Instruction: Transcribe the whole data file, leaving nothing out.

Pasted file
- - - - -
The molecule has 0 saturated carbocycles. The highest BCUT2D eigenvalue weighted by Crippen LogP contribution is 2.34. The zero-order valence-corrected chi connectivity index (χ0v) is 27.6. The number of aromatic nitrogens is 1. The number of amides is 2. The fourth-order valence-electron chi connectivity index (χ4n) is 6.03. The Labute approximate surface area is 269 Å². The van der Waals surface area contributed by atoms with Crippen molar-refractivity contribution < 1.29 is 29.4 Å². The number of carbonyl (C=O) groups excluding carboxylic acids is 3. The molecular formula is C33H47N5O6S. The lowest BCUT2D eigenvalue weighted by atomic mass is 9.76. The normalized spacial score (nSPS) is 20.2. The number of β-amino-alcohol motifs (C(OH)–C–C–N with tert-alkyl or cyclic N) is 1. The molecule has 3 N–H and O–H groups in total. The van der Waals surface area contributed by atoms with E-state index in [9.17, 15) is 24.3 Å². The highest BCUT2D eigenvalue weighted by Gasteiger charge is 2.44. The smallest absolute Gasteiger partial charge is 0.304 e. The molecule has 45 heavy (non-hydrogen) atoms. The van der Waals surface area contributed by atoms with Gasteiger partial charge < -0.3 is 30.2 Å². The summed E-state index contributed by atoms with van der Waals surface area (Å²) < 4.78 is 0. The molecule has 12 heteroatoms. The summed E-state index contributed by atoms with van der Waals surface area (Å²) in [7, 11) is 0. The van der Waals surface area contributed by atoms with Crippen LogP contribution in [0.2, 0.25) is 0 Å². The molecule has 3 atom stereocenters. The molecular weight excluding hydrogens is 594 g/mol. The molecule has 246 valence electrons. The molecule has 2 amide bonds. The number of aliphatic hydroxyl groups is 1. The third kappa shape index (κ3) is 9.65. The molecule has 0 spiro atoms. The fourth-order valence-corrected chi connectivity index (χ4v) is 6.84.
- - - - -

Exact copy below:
The molecule has 0 saturated carbocycles. The highest BCUT2D eigenvalue weighted by Crippen LogP contribution is 2.34. The zero-order valence-corrected chi connectivity index (χ0v) is 27.6. The number of aromatic nitrogens is 1. The number of amides is 2. The fourth-order valence-electron chi connectivity index (χ4n) is 6.03. The Labute approximate surface area is 269 Å². The van der Waals surface area contributed by atoms with Crippen molar-refractivity contribution < 1.29 is 29.4 Å². The number of carbonyl (C=O) groups excluding carboxylic acids is 3. The molecular formula is C33H47N5O6S. The lowest BCUT2D eigenvalue weighted by atomic mass is 9.76. The normalized spacial score (nSPS) is 20.2. The number of β-amino-alcohol motifs (C(OH)–C–C–N with tert-alkyl or cyclic N) is 1. The molecule has 3 N–H and O–H groups in total. The van der Waals surface area contributed by atoms with E-state index in [9.17, 15) is 24.3 Å². The highest BCUT2D eigenvalue weighted by Gasteiger charge is 2.44. The smallest absolute Gasteiger partial charge is 0.304 e. The molecule has 45 heavy (non-hydrogen) atoms. The van der Waals surface area contributed by atoms with Gasteiger partial charge < -0.3 is 30.2 Å². The summed E-state index contributed by atoms with van der Waals surface area (Å²) < 4.78 is 0. The molecule has 12 heteroatoms. The summed E-state index contributed by atoms with van der Waals surface area (Å²) in [7, 11) is 0. The van der Waals surface area contributed by atoms with Crippen LogP contribution in [0.2, 0.25) is 0 Å². The molecule has 3 atom stereocenters. The molecular weight excluding hydrogens is 594 g/mol. The molecule has 246 valence electrons. The molecule has 2 amide bonds. The number of aliphatic hydroxyl groups is 1. The third kappa shape index (κ3) is 9.65. The molecule has 0 spiro atoms. The fourth-order valence-corrected chi connectivity index (χ4v) is 6.84.